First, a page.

HONOLULU (KHON2) — Honolulu Mayor Kirk Caldwell said in a press conference Tuesday morning that he wants the Hawaii Department of Health to be more upfront with COVID-19 cases.
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“If we know more about how the virus is spreading and where it’s spreading, we can take appropriate action,” said Mayor Kirk Caldwell. “So, sharing of information in real time in an open and transparent way without violating someone’s medical privacy is critical.”
In response, the Department of Health said in a statement:
The Hawaii Department of Health is committed to working with the Counties to provide them with the information they require to reduce cases of COVID-19. We will be working with the Counties and continue to share information to assist in targeted interventions and prevention measures. The Department of Health will publicize the names of businesses that violate state rules or laws, or create an imminent health risk that requires advising the public.The Hawaii Department of Health
While some businesses have been quick to alert the public if cases pop up in their business on their own, some are not.
However, the Retail Merchants of Hawaii said being more forthcoming with information is a double-edged sword for businesses, especially when it comes to how customers perceive them.
“They’re like going, ‘Oh I don’t want to go to that store anymore because that’s COVID infested,’” said Tina Yamaki, Retail Merchants of Hawaii President.
But Yamaki said businesses can turn the bad news into a positive by letting customers know what they are doing to keep them safe.
Hawaii Restaurant Association chairman Greg Maples agreed and said it’s something they recommend to restaurants as well.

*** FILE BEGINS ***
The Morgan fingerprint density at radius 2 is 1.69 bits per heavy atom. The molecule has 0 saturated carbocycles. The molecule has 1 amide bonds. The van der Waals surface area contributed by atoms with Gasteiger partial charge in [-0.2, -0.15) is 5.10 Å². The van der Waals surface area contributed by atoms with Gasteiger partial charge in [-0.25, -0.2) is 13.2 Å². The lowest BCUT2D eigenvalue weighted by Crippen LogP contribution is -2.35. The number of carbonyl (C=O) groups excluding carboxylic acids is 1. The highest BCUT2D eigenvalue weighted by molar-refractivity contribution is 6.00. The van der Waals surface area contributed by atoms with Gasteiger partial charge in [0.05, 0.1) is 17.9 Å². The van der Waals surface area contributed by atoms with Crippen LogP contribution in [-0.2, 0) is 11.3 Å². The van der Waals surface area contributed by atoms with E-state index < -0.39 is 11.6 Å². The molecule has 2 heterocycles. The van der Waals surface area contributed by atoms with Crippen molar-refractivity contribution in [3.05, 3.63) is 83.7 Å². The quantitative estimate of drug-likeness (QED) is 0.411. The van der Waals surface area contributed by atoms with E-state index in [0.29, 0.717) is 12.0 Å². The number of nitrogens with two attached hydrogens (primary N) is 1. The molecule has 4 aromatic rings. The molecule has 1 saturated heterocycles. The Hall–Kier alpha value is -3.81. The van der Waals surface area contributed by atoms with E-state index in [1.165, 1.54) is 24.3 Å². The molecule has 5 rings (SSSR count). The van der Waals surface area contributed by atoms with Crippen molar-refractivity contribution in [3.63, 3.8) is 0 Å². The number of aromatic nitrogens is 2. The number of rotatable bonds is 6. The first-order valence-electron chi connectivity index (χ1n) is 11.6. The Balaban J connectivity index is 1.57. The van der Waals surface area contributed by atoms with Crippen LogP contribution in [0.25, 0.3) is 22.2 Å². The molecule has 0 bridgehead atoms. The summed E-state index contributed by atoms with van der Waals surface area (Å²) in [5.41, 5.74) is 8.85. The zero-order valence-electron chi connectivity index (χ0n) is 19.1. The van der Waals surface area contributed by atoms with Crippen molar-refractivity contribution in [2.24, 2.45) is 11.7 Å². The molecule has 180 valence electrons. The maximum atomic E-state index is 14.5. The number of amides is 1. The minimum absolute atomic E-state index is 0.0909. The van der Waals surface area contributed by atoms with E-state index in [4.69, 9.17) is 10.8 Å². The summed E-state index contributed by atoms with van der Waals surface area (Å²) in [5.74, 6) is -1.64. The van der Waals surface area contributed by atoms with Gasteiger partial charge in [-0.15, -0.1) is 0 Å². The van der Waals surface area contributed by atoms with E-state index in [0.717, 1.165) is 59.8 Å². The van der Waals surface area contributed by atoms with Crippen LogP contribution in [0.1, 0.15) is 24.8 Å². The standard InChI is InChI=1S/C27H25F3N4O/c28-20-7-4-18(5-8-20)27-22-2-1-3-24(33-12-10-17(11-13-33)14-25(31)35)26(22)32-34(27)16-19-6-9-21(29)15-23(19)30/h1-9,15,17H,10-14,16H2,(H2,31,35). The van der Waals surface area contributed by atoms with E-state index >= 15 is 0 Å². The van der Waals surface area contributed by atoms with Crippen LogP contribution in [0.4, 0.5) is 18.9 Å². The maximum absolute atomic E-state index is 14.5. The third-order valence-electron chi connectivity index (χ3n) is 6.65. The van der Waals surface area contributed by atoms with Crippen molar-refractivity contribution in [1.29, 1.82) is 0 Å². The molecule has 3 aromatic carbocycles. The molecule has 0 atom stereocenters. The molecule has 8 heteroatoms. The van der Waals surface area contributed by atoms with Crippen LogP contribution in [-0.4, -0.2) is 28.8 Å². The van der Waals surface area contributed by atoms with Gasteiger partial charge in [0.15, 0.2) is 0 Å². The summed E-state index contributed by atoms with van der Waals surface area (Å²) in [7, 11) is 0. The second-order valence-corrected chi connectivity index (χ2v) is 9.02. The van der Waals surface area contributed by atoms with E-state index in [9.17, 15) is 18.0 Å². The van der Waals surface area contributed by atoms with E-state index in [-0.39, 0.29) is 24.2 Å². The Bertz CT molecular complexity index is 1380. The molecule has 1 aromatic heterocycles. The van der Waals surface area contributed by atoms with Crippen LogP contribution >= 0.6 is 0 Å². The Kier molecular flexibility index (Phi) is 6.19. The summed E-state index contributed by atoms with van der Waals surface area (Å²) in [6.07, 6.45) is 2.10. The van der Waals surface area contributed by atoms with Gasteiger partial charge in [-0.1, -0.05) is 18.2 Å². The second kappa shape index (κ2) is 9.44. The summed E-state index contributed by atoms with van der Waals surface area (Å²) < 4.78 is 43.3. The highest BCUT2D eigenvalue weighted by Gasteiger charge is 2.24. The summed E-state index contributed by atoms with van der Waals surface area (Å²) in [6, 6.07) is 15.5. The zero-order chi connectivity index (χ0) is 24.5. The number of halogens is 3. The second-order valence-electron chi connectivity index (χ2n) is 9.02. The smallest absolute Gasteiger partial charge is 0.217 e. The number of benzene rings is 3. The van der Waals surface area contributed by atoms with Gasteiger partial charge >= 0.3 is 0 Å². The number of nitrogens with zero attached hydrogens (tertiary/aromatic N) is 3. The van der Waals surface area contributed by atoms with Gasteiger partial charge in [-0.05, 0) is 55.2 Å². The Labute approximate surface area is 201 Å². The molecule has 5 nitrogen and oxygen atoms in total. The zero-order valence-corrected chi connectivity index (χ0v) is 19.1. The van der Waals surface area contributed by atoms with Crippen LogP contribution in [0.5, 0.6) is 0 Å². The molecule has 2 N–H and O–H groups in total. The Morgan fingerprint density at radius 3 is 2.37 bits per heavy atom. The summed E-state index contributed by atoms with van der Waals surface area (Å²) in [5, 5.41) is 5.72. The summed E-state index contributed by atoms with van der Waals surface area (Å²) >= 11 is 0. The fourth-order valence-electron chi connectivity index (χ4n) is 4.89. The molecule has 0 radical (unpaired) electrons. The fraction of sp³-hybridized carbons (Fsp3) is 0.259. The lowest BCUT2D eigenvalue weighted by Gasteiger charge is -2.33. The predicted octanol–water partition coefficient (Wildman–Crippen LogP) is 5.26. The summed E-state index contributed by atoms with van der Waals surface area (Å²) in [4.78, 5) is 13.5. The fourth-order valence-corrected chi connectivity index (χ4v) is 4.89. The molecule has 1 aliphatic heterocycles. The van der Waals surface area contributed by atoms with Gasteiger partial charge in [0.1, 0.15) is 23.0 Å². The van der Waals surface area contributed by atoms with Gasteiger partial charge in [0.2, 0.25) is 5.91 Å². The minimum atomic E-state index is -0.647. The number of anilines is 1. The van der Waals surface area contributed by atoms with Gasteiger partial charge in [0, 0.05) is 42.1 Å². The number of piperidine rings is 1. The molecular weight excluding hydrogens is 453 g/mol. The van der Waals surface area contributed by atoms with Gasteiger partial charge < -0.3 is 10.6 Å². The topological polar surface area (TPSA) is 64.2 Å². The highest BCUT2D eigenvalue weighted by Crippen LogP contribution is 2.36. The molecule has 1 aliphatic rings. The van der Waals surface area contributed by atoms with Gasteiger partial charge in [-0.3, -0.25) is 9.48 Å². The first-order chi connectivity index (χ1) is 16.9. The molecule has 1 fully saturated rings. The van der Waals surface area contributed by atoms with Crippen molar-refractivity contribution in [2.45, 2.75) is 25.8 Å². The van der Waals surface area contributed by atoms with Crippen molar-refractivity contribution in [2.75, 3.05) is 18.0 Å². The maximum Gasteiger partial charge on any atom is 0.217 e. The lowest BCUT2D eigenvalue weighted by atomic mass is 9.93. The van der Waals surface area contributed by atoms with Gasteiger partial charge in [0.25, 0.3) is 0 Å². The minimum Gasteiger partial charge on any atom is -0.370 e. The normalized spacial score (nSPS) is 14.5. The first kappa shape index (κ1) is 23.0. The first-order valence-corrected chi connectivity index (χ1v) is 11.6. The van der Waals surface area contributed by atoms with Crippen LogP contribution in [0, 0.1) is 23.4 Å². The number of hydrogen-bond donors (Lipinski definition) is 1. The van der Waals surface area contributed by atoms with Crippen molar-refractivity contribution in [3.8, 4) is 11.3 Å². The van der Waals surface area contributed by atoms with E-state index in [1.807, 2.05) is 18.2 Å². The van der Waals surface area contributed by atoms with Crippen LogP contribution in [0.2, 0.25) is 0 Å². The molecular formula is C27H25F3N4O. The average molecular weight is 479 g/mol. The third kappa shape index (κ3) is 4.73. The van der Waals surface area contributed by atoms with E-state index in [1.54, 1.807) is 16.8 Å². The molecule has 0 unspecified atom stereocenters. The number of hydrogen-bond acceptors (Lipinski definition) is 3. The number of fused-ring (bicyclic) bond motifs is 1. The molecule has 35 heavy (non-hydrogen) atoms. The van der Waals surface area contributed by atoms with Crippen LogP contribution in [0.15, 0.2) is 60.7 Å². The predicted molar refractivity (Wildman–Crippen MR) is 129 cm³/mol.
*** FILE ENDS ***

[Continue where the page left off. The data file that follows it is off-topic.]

“When these things do happen, you have to be open and honest about it and let people know what we’re doing to remedy the situation,” said Maples.
He said for restaurants, this means working with the Department of Health to identify any additional cases. It also means keeping people informed on when the restaurant will close for cleaning and if re-training and even new policies are needed and will be implemented.
The Retail Merchants of Hawaii and Hawaii Restaurant Association both get their guidelines from the Centers for Disease Control (CDC).
Under CDC guidelines, businesses should already have measures to prevent spread in place, such as a mask policy, plexiglass and cleaning measures. This will prevent any staff who may have COVID-19 from passing it to other employees or customers.
If a COVID-19 case is identified, other staff members who may have had close contact with the infected employee also have to quarantine and get tested.
While the CDC doesn’t recommend closing down, it does recommend cleaning any areas where the employee may have worked.
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